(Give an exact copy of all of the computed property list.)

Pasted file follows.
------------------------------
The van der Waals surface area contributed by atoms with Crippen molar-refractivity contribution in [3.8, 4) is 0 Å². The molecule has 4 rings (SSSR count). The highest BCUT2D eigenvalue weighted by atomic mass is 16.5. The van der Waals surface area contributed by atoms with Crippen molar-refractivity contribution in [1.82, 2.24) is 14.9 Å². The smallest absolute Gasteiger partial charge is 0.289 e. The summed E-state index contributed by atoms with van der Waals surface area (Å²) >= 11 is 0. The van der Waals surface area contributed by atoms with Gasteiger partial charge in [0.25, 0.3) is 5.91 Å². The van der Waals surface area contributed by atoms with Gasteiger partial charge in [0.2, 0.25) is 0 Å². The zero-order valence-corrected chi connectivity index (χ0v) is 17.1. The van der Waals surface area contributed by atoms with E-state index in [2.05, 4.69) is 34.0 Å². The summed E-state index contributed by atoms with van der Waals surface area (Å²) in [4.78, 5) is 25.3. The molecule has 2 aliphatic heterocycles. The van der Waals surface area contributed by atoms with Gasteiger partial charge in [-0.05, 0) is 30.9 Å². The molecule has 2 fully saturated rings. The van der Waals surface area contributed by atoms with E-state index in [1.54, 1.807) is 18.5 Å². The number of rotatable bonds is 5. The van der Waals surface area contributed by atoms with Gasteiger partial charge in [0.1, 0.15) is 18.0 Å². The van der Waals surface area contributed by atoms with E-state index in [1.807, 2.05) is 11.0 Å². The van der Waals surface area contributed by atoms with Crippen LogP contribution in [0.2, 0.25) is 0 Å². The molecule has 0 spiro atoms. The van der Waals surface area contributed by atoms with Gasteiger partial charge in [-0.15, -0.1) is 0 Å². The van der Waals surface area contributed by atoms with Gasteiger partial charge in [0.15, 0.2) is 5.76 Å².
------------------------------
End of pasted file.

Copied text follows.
The van der Waals surface area contributed by atoms with Crippen molar-refractivity contribution in [3.8, 4) is 0 Å². The molecule has 4 rings (SSSR count). The highest BCUT2D eigenvalue weighted by atomic mass is 16.5. The van der Waals surface area contributed by atoms with Crippen molar-refractivity contribution in [1.82, 2.24) is 14.9 Å². The smallest absolute Gasteiger partial charge is 0.289 e. The summed E-state index contributed by atoms with van der Waals surface area (Å²) >= 11 is 0. The van der Waals surface area contributed by atoms with Gasteiger partial charge in [0.25, 0.3) is 5.91 Å². The van der Waals surface area contributed by atoms with Gasteiger partial charge in [0.2, 0.25) is 0 Å². The zero-order valence-corrected chi connectivity index (χ0v) is 17.1. The van der Waals surface area contributed by atoms with E-state index in [2.05, 4.69) is 34.0 Å². The summed E-state index contributed by atoms with van der Waals surface area (Å²) in [4.78, 5) is 25.3. The molecule has 2 aliphatic heterocycles. The van der Waals surface area contributed by atoms with Gasteiger partial charge in [-0.05, 0) is 30.9 Å². The molecule has 2 fully saturated rings. The van der Waals surface area contributed by atoms with E-state index in [1.54, 1.807) is 18.5 Å². The number of rotatable bonds is 5. The van der Waals surface area contributed by atoms with Gasteiger partial charge in [0.1, 0.15) is 18.0 Å². The van der Waals surface area contributed by atoms with E-state index in [1.807, 2.05) is 11.0 Å². The van der Waals surface area contributed by atoms with Crippen LogP contribution in [0.2, 0.25) is 0 Å². The molecule has 0 spiro atoms. The van der Waals surface area contributed by atoms with Gasteiger partial charge in [-0.15, -0.1) is 0 Å². The van der Waals surface area contributed by atoms with Gasteiger partial charge in [0.15, 0.2) is 5.76 Å².